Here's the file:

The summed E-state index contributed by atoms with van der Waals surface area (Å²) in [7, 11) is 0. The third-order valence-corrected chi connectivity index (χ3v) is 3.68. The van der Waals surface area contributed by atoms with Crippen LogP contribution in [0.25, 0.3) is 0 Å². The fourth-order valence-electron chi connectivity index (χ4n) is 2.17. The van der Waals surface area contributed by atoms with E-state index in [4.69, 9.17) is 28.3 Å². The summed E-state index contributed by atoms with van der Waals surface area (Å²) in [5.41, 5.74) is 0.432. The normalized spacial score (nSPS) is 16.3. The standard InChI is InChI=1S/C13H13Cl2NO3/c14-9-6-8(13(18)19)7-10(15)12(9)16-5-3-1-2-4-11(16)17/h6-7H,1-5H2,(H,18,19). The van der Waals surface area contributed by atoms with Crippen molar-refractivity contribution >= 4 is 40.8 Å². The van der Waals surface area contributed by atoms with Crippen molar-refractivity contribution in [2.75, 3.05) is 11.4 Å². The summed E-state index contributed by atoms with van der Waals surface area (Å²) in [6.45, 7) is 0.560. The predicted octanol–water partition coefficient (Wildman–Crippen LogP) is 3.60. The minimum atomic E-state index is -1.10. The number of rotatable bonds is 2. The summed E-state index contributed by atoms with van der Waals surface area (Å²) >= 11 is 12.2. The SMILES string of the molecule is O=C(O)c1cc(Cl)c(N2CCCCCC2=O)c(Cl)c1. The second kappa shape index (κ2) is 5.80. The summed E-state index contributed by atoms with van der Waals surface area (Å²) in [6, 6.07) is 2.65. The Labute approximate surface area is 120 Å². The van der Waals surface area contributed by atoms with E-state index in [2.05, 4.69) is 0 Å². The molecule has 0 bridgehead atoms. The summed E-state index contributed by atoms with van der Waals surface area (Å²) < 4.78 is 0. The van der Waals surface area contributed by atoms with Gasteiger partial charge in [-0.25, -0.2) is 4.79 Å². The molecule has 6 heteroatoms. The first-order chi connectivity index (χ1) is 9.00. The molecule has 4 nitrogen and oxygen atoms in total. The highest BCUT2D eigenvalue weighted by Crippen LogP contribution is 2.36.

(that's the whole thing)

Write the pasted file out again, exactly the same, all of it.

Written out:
The summed E-state index contributed by atoms with van der Waals surface area (Å²) in [7, 11) is 0. The third-order valence-corrected chi connectivity index (χ3v) is 3.68. The van der Waals surface area contributed by atoms with Crippen LogP contribution in [0.25, 0.3) is 0 Å². The fourth-order valence-electron chi connectivity index (χ4n) is 2.17. The van der Waals surface area contributed by atoms with E-state index in [4.69, 9.17) is 28.3 Å². The summed E-state index contributed by atoms with van der Waals surface area (Å²) in [5.41, 5.74) is 0.432. The normalized spacial score (nSPS) is 16.3. The standard InChI is InChI=1S/C13H13Cl2NO3/c14-9-6-8(13(18)19)7-10(15)12(9)16-5-3-1-2-4-11(16)17/h6-7H,1-5H2,(H,18,19). The van der Waals surface area contributed by atoms with Crippen molar-refractivity contribution >= 4 is 40.8 Å². The van der Waals surface area contributed by atoms with Crippen molar-refractivity contribution in [2.75, 3.05) is 11.4 Å². The summed E-state index contributed by atoms with van der Waals surface area (Å²) in [6.45, 7) is 0.560. The predicted octanol–water partition coefficient (Wildman–Crippen LogP) is 3.60. The minimum atomic E-state index is -1.10. The number of rotatable bonds is 2. The summed E-state index contributed by atoms with van der Waals surface area (Å²) >= 11 is 12.2. The SMILES string of the molecule is O=C(O)c1cc(Cl)c(N2CCCCCC2=O)c(Cl)c1. The second kappa shape index (κ2) is 5.80. The summed E-state index contributed by atoms with van der Waals surface area (Å²) in [6, 6.07) is 2.65. The Labute approximate surface area is 120 Å². The van der Waals surface area contributed by atoms with E-state index in [2.05, 4.69) is 0 Å². The molecule has 0 bridgehead atoms. The summed E-state index contributed by atoms with van der Waals surface area (Å²) < 4.78 is 0. The van der Waals surface area contributed by atoms with Gasteiger partial charge in [-0.25, -0.2) is 4.79 Å². The molecule has 6 heteroatoms. The first-order chi connectivity index (χ1) is 9.00. The molecule has 4 nitrogen and oxygen atoms in total. The highest BCUT2D eigenvalue weighted by Crippen LogP contribution is 2.36.